No watering down of environmental protection: Gove

19th June 2017

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  • Agriculture ,
  • Mitigation ,
  • Natural resources


John Laxton

New environment secretary Michael Gove has insisted that he will not dilute environmental legislation after the UK leaves the EU.

In an interview with Radio 4’s Farming Today programme, Gove said: ‘I absolutely don’t want to water down [environmental protection].

‘We need to make sure that the policies that we have in place to enhance the environment are focused in the right way. It may well be that we change the operation of particular rules, but any change will be designed to ensure that we get better protection for the environment,’ he said.

He also said that future trade deals would ‘maintain and enhance’ environmental protection and animal welfare standards. ‘We have a strong position and good track record on both of these areas and I don’t for a moment want to see either of those diluted or eroded,’ he said.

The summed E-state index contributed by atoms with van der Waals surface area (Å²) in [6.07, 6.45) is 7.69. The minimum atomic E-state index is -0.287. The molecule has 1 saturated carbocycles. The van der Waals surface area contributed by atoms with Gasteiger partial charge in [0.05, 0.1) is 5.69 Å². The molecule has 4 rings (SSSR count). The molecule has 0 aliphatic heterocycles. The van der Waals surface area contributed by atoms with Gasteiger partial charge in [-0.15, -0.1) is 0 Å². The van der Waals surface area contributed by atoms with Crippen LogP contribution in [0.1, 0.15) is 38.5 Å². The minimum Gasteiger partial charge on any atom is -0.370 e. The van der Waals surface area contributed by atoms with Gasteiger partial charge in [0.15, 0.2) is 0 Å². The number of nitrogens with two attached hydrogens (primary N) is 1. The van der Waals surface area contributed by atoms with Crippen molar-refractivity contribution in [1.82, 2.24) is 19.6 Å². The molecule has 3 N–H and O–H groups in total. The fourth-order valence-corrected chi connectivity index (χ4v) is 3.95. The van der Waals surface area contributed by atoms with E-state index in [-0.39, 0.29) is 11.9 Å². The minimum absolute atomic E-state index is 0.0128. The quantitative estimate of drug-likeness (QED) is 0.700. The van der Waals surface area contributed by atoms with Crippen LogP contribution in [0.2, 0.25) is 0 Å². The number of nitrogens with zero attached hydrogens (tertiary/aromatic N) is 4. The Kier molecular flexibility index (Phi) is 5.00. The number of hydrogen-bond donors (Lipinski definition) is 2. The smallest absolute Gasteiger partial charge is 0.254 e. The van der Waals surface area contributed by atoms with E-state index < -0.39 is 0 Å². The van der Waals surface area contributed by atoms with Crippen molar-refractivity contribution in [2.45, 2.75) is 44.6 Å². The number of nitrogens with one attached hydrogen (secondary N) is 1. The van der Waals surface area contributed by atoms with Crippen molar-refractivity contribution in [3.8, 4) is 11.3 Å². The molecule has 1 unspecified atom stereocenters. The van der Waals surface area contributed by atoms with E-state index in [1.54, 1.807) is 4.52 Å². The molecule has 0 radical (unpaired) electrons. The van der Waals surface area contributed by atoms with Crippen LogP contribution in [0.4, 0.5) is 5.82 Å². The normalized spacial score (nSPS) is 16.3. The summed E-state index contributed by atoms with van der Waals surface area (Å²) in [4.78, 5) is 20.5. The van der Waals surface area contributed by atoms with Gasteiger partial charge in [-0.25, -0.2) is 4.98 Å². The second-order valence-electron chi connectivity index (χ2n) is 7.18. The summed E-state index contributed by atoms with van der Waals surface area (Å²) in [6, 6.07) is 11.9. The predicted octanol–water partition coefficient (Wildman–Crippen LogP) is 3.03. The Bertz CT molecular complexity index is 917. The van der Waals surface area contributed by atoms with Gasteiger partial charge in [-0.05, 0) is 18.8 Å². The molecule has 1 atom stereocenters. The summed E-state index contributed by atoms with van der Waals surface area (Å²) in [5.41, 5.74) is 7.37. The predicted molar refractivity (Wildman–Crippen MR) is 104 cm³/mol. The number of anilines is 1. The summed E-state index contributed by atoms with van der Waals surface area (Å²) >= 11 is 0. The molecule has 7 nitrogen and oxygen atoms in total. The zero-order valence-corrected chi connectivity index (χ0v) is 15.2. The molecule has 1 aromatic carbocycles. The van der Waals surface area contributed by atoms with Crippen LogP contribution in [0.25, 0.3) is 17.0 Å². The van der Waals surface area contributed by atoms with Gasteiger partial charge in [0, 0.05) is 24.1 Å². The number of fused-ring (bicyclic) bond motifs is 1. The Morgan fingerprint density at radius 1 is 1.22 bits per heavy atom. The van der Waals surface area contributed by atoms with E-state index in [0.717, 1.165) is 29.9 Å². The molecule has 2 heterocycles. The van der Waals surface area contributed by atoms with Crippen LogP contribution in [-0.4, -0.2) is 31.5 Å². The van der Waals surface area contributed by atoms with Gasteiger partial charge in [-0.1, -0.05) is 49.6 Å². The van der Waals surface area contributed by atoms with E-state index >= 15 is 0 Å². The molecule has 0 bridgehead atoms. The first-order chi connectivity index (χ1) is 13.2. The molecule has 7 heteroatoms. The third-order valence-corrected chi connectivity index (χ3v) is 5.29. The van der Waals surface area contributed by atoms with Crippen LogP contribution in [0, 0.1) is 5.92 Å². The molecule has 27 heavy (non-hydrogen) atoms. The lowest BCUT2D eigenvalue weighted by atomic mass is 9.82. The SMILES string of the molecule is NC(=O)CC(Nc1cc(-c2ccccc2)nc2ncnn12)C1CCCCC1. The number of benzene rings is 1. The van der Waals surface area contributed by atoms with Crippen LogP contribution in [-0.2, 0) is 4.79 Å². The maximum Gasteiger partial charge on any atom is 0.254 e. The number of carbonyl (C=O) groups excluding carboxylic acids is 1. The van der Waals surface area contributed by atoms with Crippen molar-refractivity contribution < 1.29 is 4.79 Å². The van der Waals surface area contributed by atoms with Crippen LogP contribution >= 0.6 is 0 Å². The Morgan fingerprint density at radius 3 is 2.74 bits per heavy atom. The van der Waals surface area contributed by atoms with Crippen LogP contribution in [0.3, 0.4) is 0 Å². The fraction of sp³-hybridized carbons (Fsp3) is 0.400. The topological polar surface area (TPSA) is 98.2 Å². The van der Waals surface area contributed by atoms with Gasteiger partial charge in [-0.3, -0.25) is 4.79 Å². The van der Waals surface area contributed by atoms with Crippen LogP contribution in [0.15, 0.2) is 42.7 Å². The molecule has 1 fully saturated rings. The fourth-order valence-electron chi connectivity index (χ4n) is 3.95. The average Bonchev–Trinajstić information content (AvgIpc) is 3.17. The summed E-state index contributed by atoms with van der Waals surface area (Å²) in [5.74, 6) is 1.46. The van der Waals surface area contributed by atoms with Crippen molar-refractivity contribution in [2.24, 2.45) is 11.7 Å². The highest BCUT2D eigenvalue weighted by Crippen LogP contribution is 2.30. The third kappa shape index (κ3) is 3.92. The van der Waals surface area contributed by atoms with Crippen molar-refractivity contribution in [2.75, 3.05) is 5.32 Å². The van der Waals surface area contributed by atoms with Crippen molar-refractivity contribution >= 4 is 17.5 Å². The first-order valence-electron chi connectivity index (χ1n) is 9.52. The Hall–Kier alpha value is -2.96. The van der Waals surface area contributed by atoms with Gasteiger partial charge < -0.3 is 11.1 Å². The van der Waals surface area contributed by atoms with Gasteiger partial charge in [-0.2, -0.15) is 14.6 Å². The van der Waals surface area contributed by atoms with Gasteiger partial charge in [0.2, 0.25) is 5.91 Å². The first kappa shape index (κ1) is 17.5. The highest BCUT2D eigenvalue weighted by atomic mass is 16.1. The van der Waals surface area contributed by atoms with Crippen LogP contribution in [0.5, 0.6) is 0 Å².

Gove said he intended to spend the summer talking to farmers and environmental experts about biodiversity and climate change, adding that he had already met with the RSPB.

The conservation charity confirmed that Gove visited Rainham Marshes in east London last week. In a blog about the meeting, the RSPB’s global conservation director Martin Harper wrote: ‘While Mr Gove is still only in the fourth day of his new job, he is clearly keen to get out, meet people and see places. He also asked the right questions, took notes and listened.

‘These are good signs. We need political leaders to be inquisitive about what is working well and what needs fixing. Then, we hope, they work out how to intervene to make things better.’

Meanwhile, the government announced that Parliament will sit for two years instead of one to give MPs enough time to fully consider the laws required for Brexit, including the Great Repeal Bill.


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